ONE PHOTO & ONE STORY: FINDING WAYS TO GO FASTER

_SOU6275_Edit_LRBy John Basher

Many think that going fast is all about hammering the throttle and holding on for dear life. While there’s much more to it than that, it’s hard to disagree with that caveman-way of thinking. However, at a certain level in racing, motocross becomes much more exacting. Any Novice with a death wish and porridge for brains can turn on the throttle and roost away from the competition. That strategy only works for so long. Things like technique and forethought start to matter. The very best racers break down the track into sections.

Anyone who has ridden a motorcycle understands that a track forms different lines. Some of those lines are good, while most are either mediocre or downright awful. The goal for any racer is to get around the track as quickly as possible. You’re probably thinking, ‘Everybody knows that, John. You’re just looking to boost your word count on this story by stating common knowledge.’ Unfortunately, not every rider grasps the concept of going fast around a track. Some just circle the track to hit jumps. Others ride to impress their girlfriend. In this day and age, I’m sure some even ride in order to try and catch a Pokemon. By the way, my wife almost got taken out in the grocery store yesterday by some pimple-faced teenagers who were fixated on their phones trying to catch Pikachu in the bread aisle. Don’t kids have something better to do? When I was their age I was busy building tree houses and dousing strangers with my Super Soaker 50. I didn’t have enough money for the mother of them all, the Super Soaker 200. But I digress.

“GAINING A SLIGHT ADVANTAGE CAN MAKE THE DIFFERENCE BETWEEN FINISHING FIFTH AND CASHING A $100,000 BONUS CHECK FOR WINNING A 450 SUPERCROSS MAIN. WHEN IT COMES TO RACING, EVERYONE WITH A VESTED INTEREST IN A RIDER–FROM THE TEAM MANAGER TO MECHANIC, COACH, MAN FRIEND AND FAMILY–LOOKS AT SEGMENT TIMES.”

Believe it or not, motocross is scientific. Pro racers spend thousands of dollars (some in the neighborhood of $50,000 or more) for trainers. Then there are the nutritionists and riding coaches. Pro’s are employing these guys, not just because they need write-offs for Uncle Sam, but because at the top level it’s very hard to find a competitive edge. Even the best in the world, like Ryan Dungey and Ken Roczen, pay people to help them get better. Gaining a slight advantage can make the difference between finishing fifth and cashing a $100,000 bonus check for winning a 450 Supercross main. When it comes to racing, everyone with a vested interest in a rider–from the team manager to mechanic, coach, man friend and family–looks at segment times.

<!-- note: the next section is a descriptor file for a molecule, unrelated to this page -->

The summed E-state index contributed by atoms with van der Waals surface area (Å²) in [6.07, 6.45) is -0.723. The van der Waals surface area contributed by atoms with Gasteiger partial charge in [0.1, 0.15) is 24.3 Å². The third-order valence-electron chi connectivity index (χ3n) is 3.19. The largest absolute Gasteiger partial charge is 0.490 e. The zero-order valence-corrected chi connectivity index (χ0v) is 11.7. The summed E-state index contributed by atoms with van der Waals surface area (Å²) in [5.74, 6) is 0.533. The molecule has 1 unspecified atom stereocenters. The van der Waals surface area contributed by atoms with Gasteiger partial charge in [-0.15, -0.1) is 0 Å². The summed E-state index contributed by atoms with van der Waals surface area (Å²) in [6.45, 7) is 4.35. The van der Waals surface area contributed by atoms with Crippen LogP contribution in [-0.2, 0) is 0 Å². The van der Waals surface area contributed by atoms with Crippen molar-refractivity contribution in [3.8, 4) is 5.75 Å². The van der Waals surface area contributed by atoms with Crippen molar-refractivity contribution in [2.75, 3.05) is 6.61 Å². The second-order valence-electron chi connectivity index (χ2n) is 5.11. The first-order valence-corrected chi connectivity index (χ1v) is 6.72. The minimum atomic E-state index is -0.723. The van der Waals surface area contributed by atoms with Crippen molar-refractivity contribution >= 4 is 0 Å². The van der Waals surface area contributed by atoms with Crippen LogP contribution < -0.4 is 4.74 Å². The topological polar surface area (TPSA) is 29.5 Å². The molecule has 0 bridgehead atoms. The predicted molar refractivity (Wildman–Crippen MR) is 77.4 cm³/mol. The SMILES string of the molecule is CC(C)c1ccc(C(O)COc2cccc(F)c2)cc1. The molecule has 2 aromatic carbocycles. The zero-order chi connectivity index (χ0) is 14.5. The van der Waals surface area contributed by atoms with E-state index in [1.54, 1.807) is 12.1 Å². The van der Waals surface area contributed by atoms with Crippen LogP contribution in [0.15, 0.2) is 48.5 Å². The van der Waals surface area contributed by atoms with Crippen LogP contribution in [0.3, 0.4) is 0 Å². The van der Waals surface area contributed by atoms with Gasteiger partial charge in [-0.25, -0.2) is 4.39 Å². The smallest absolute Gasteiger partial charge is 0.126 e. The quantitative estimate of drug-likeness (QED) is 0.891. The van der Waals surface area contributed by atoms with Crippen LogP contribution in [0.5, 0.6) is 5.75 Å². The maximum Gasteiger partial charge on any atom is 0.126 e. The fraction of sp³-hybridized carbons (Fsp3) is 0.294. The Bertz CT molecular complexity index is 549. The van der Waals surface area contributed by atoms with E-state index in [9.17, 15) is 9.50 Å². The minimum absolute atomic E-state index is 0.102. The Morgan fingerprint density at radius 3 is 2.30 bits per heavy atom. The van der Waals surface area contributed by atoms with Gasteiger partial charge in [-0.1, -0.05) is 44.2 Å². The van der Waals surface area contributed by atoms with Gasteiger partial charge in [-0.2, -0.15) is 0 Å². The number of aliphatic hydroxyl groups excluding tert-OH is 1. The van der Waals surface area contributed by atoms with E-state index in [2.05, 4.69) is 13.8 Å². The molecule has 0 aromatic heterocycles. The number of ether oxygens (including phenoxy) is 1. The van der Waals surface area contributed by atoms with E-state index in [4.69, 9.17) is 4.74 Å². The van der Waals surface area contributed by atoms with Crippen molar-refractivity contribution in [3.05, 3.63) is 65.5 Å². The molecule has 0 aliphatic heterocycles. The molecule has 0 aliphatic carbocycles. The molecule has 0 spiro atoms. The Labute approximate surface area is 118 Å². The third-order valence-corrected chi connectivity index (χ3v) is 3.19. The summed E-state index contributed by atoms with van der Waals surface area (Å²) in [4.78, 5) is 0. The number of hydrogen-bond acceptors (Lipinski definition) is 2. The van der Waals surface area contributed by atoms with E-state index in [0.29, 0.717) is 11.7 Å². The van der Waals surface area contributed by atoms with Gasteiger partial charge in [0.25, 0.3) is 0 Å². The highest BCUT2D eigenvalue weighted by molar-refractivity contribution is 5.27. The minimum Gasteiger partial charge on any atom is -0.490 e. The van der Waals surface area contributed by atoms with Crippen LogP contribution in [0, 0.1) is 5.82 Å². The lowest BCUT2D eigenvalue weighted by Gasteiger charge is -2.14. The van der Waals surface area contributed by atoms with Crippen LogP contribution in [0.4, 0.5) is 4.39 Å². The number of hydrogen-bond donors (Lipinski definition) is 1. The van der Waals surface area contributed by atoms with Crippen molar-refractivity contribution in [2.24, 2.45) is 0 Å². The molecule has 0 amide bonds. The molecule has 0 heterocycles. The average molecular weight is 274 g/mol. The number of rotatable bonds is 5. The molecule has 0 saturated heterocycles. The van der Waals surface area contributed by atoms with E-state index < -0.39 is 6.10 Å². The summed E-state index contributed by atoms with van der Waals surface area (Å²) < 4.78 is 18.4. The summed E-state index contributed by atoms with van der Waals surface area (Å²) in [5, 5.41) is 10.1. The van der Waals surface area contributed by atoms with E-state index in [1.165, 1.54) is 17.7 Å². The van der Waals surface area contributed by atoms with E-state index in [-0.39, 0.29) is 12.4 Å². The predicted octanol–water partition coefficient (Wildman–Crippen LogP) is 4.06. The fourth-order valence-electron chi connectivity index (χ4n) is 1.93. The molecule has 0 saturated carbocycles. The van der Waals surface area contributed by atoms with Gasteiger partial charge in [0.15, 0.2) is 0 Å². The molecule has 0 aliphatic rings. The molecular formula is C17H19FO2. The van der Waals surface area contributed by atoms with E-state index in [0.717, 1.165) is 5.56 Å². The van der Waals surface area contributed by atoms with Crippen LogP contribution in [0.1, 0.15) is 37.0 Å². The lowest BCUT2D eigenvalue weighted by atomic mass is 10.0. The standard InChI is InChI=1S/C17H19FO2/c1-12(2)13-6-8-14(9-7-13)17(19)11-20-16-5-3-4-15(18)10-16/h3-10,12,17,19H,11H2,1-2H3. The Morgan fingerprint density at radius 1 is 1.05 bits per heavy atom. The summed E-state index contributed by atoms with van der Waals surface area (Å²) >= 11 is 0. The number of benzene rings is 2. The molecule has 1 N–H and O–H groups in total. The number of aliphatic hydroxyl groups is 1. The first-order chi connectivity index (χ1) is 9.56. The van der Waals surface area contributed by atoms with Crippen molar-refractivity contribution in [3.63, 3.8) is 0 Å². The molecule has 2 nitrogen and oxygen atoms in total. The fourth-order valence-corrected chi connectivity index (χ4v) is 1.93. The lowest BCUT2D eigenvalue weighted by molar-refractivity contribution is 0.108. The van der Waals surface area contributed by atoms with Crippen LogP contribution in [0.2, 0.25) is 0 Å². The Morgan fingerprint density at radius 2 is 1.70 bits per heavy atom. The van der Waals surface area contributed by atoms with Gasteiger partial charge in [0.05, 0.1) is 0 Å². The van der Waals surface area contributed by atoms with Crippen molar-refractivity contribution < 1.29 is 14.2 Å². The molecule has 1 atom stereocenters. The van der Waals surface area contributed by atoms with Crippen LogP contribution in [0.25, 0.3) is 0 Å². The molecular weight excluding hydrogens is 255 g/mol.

What are segment times, exactly? They are a list of times recorded by a rider’s transponder in various sections of a track. For example, last weekend’s Washougal National was broken into four segments–the finish line to the holeshot line; the holeshot line to the fly-off jump after the second turn; the fly-off to the big single following the infield triple; and the single jump to the finish line. The AMA records every rider’s lap and segment times for both motos, and then breaks those times into the fastest individual and segment times. There are enough numbers to make a statistician’s head spin, but they offer a glimpse into the race.

While I was lobbing questions at Pro Circuit Kawasaki rookie Austin Forkner after practice this past weekend, Austin was staring at a piece of paper. I asked what he was analyzing. It turned out to be a chart of the fastest individual segment times. Forkner stated, “I’m losing time in segment three (the fly-off jump through the downhill flyaway and infield triple), so I’ll change up my lines in that section for the first moto. Then I’ll take a look at the segment times after the first moto and see if that made a difference.” Forkner got a bad jump off the start in the first moto and worked up to 10th. He hovered inside the top ten in total segment times that moto. However, with a great start in the second moto and a clear track in front of him after the Cooper Webb/Joey Savatgy debacle, Austin Forkner wasn’t worse than third fastest in any segment and actually was fastest in the same section he had struggled with in morning practice.

Austin Forkner won the first moto of his Pro career by dedicating himself to racing, training endlessly, having a championship-caliber bike, a great support system and also help from Lady Luck when Savatgy, Webb and Jeremy Martin got tied up. However, had it not been for Austin analyzing his individual segment times and making adjustments in line selection, he very well might have gotten caught in the latter stages of the second moto by Alex Martin. Instead, Forkner powered away and into the record book.   

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